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Prospect of the Day:

Triston McKenzie, RHP, Cleveland Indians (Short-Season Mahoning Valley): 6 IP, ER, 2 H, 8 K, HRA.
Well, McKenzie finally gave up his first professional run, but as of this writing it’s the only one he’s given up in his first three starts and 16 2/3 innings. It’s going to take forever and a day for Cleveland to really get a bead on just what they’ve got with McKenzie, who won’t turn 19 until August and still boasts a frame that would make Ric Ocasek blush. As career origin stories go, however, his first couple pages have featured quality prose.

Other Prospects of Note:

Charlie Tilson, LF/CF, St. Louis Cardinals (Triple-A Memphis): 3-5, 3 R, HR, RBI, SB. I swear Tilson was only drafted in 2011; it only feels like it was a decade before that. Dude’s fast, dude can hit a little, dude can run down balls and throw them in competently from anywhere on the grass… it ain’t a bad profile, Chuck.

Alex Reyes, RHP, St. Louis Cardinals (Triple-A Memphis): 3.2 IP, 6 R (4 ER), 6 H, BB, 4 K, HRA. That’s a couple of clunkers in a row now from Reyes, and it underscores that for all of the ridiculous bat-missing ability he’s continued to display since returning from suspension the command remains a work in progress, as does the third pitch.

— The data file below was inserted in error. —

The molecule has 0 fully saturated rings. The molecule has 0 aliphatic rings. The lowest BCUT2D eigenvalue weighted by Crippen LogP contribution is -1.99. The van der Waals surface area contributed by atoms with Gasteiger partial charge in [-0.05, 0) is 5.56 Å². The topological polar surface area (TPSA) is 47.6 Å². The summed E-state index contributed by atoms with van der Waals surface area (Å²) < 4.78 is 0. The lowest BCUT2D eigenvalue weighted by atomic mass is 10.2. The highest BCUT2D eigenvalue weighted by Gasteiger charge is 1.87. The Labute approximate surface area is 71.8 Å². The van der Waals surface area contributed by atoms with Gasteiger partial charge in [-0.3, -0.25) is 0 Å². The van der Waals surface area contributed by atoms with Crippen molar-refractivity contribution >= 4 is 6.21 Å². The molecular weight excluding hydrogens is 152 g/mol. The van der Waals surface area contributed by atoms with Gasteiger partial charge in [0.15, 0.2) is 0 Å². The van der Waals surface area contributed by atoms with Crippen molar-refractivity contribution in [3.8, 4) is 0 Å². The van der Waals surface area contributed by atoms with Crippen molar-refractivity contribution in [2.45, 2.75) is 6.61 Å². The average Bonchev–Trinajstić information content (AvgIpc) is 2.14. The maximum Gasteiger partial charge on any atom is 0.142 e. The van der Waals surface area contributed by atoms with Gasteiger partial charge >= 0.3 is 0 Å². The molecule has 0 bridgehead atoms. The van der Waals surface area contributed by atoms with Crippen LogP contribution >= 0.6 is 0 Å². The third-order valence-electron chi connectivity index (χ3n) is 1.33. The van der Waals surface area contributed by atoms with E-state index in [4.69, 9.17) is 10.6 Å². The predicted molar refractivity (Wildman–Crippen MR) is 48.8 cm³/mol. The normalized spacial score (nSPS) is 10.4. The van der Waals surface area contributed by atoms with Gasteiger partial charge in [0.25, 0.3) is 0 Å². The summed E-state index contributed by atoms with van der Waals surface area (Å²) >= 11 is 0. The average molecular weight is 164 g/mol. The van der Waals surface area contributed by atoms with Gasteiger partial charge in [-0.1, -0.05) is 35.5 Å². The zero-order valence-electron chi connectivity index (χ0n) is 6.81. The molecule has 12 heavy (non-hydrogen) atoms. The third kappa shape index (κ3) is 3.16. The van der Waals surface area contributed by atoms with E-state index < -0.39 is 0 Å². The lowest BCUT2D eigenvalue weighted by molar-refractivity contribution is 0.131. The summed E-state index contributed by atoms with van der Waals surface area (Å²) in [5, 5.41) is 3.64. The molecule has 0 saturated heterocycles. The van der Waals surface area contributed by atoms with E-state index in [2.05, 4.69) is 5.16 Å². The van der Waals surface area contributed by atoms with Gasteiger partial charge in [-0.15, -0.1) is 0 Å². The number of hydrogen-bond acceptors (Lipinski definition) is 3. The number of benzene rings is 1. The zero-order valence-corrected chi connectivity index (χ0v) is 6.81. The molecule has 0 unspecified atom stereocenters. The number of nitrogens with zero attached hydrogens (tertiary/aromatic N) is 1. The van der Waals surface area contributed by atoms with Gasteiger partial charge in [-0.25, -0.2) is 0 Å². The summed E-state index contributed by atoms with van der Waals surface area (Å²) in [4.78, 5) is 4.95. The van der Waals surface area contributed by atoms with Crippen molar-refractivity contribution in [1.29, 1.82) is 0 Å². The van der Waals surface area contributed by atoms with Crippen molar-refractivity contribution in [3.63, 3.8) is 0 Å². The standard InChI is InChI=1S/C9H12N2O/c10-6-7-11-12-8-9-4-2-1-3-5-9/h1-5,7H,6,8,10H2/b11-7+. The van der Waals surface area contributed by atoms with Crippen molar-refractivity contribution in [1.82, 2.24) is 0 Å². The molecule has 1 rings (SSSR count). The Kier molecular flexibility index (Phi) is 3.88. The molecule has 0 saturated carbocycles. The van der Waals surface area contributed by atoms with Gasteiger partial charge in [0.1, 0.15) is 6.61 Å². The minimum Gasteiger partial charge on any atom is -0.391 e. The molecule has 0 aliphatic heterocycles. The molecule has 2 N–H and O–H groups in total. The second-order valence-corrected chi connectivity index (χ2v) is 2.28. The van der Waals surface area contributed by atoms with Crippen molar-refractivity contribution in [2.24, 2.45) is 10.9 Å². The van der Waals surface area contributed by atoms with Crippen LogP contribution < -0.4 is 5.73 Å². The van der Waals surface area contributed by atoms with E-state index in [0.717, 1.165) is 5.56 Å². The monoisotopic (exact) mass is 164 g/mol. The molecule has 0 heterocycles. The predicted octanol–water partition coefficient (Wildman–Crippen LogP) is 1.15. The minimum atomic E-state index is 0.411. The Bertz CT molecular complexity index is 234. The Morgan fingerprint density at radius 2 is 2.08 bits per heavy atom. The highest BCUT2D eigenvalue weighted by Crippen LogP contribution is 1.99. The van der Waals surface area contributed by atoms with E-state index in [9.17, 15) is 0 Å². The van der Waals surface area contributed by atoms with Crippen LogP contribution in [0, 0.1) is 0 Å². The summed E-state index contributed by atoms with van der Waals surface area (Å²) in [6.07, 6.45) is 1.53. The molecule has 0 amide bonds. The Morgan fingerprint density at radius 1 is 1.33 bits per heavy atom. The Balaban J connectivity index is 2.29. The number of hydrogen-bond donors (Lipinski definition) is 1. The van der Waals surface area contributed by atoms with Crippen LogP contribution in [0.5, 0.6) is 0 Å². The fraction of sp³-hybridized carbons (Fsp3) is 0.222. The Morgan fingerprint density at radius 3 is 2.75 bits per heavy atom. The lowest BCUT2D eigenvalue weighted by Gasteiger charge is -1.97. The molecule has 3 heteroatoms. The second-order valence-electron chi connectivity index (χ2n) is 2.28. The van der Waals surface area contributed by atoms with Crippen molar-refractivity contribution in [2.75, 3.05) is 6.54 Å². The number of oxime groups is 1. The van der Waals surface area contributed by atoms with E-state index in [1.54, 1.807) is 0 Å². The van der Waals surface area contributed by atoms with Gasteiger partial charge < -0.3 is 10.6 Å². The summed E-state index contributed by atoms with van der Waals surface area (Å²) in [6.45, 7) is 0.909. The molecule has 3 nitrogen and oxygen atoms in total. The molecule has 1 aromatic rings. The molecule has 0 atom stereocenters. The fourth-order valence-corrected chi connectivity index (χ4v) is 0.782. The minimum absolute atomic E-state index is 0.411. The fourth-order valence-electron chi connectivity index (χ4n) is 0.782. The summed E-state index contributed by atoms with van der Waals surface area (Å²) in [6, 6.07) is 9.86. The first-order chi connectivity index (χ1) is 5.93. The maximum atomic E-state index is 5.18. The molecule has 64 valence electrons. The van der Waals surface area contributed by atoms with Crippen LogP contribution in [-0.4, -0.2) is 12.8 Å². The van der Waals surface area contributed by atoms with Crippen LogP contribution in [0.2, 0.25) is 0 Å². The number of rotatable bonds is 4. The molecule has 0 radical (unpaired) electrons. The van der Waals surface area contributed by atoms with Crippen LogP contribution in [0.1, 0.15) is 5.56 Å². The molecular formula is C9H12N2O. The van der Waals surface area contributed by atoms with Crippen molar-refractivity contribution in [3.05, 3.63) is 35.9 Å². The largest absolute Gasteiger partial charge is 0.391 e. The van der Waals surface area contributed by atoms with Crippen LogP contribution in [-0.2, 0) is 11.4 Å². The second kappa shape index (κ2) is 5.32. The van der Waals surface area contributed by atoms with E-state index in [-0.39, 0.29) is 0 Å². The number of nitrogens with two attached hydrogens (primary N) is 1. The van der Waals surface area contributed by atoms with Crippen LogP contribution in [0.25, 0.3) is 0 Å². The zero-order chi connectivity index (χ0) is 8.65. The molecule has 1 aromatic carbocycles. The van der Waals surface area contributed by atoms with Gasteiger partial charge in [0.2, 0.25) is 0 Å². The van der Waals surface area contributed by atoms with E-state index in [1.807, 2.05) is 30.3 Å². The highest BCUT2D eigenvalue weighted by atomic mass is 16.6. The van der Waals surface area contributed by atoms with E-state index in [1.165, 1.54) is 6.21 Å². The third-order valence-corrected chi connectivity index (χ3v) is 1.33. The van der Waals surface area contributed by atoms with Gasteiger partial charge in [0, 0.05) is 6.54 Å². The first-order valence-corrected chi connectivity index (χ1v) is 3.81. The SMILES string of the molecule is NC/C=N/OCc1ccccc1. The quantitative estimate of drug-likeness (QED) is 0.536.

Jose Berrios, RHP, Minnesota Twins (Triple-A Rochester): 7 IP, H, BB, 6 K. See? I told y’all last week that Berrios is really, really, good, and check it out: He pitched like a really, really good pitcher again yesterday. Boom. Nailed it.

Andrew Benintendi, CF, Boston Red Sox (Double-A Portland): 4-5, 2 R, 2 2B, RBI, SB. It’s been a bit feast-and-famine for Benintendi of late, with the hits coming in bunches offset by 0-fers. He’s getting his at a reasonable rate, however, especially given his standing as one of the youngest regulars in the Eastern League.

Wilmer Difo, SS, Washington Nationals (Double-A Harrisburg): 4-5, 2 R, 2B, HR, 7 RBI, E. Difo just hasn’t been able to sustain anything at the dish this year, and he’s struggled to finish plays while working exclusively at the six-spot after spending some time across the second-base bag last year. Yesterday’s outburst with the stick was much needed, but his 19th error…not so much.

Adrian Marin, SS, Baltimore Orioles (Double-A Bowie): 3-4, 2 R, HR, 5 RBI, SB. Marin filled out the box score like a champ last night, but Adam McInturff is skeptical he can do it frequently enough to finagle a career at the highest level.

Chance Sisco, C, Baltimore Orioles (Double-A Bowie): 2-5, 2 R, 3B, HR, 2 RBI, E. Sisco celebrated his Future’s Game selection by hitting his inaugural triple and homer of the season. The bat still profiles more towards hit than power, and the glove is a ways away still. At just 21 and already in Double-A, however, he’s got time to build on the modest progress he’s shown with the latter this season.

Jorge Alfaro, C, Philadelphia Phillies (Double-A Reading): 1-3, R, HR, RBI, K. We’re overdue for a check-in with Alfaro. After missing most of last year his .826 OPS is impressive. He’s stretched the limits of space-time to get there, however, with a gnarly 48-to-4 ratio of whiffs to walks in 223 plate appearances. That’s a 1.8 percent walk rate if you’re scoring at home. Walk rates aren’t everything, but… well, they’re something, and that’s a lot of pressure to put on the ol’ bat-to-ball. He’s been among the best pitch-framers at Double-A this year though, which is a welcome advance in his receiving skills.